The comedian Arnold Brown had a nice ad lib when people coughed in his Edinburgh Festival shows. "That's a bad cough," he would muse, "what's a good cough?", which led on to a quasi-linguistic debate. There is, they would have us believe, no such thing as a good cough at a classical music concert. This week Radio 3 announced it would be handing out cough sweets, with waxed, silent wrappers, at its live recordings, to silence the coughers.

This is a retrograde step. One of the aesthetic pleasures of attending a classical music concert is coughing between the movements, and glaring at those novice concert-goers who applaud instead. A light clearing of the throat for early music, a heartfelt splutter for the romanticism of Brahms, a rasping hack for the drama of Beethoven.

So why the assault in every national newspaper on the aficionados of concert-going whose coughs emanate from years of musical study? The answer could be that Radio 3 has employed a marketing agency, Amadeus, to raise its profile. The coverage this week was ostensibly about Radio 3's alarm over coughing, but it also served to remind the nation that Radio 3 made live recordings at concerts around the country. A clever piece of classical music spin-doctoring. But I, for one, shall cough on regardless, and impress my neighbours with my musical expertise.

Stars are so expensive these days, but who needs 'em when your local MP is an actor manque. Yesterday a new acting discovery was being filmed for a video cameo, playing a newsreader - originally played by astronomer Patrick Moore - in the stage revival of Return to the Forbidden Planet, Bob Carlton's rock 'n' roll send-up of The Tempest. The revival at the New Victoria Theatre, Stoke, will mark the first time an arts minister has not just supported his portfolio, but nabbed a starring role in it.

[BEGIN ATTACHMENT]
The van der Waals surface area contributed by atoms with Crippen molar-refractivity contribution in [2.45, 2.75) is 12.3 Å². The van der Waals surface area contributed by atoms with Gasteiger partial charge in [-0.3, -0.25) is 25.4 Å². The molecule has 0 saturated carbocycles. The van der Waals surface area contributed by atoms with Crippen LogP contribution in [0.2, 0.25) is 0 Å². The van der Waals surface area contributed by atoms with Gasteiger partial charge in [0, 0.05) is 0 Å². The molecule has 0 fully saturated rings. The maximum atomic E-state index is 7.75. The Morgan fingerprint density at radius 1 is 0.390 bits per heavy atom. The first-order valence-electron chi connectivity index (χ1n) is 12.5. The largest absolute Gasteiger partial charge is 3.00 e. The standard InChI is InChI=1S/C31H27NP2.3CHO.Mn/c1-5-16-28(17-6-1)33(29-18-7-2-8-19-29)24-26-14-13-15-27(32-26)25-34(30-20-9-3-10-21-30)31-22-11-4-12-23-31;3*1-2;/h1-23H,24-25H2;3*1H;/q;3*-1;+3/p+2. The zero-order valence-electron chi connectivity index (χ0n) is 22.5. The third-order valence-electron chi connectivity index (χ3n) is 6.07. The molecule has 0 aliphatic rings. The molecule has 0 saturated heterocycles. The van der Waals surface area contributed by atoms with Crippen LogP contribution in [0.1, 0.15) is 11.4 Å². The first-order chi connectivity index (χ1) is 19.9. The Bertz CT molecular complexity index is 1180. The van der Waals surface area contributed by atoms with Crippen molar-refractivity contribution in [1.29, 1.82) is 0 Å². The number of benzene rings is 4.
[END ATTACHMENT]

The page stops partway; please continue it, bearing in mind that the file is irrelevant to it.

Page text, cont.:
Mark Fisher, arts minister, is undeterred by the sporadic boos when he made a speech from the stage at the Glastonbury Festival. A method actor, Mr Fisher has apparently been studying ITN's Trevor McDonald, and if he manages to mix McDonald and Moore, he should give a performance worth walking to Stoke for, particularly with such couplets as:

"Confused? Amazed? Now gentles please take heart

For we will now commence the second part."

But there is one snag. Is Mr Fisher, a staunch supporter of trade union rights, a member of Equity? Or will he attract the pickets on opening night?

Who is this arrogant spendthrift referred to in the new volume of memoirs from Sir Denis Forman, former chairman and MD of Granada Television. He describes "the moonlike smile stretching from ear to ear beneath a pair of huge circular spectacles...He reminded me," writes Sir Denis, "of the wartime graffiti character Chad whom one would encounter peering over walls or round corners asking, `Wot, No Tea?'" The chap with the moonlike smile apparently got from Sir Denis money to subsidise a group of actors for three months to develop "the comedy show to end all comedy shows". After three months he asked for and got more money, but produced nothing. Sir Denis concludes: "As I see him reorganising the BBC today with much the same degree of confidence and much larger sums of money, I hope the end result will be better...

"John [Birt] had no talent for the management of people, which in the end is the sort of management that matters most."

You may not believe it but... classical concert promoter Raymond Gubbay really was in a taxi from Dublin airport to the city concert hall for a performance of Vivaldi's The Four Seasons. The driver was unusually enthusiastic. He knew The Four Seasons was being performed, and said he had heard tickets were selling well. "Wonderful stuff," he sighed, "but a pity that Frankie Valli left them."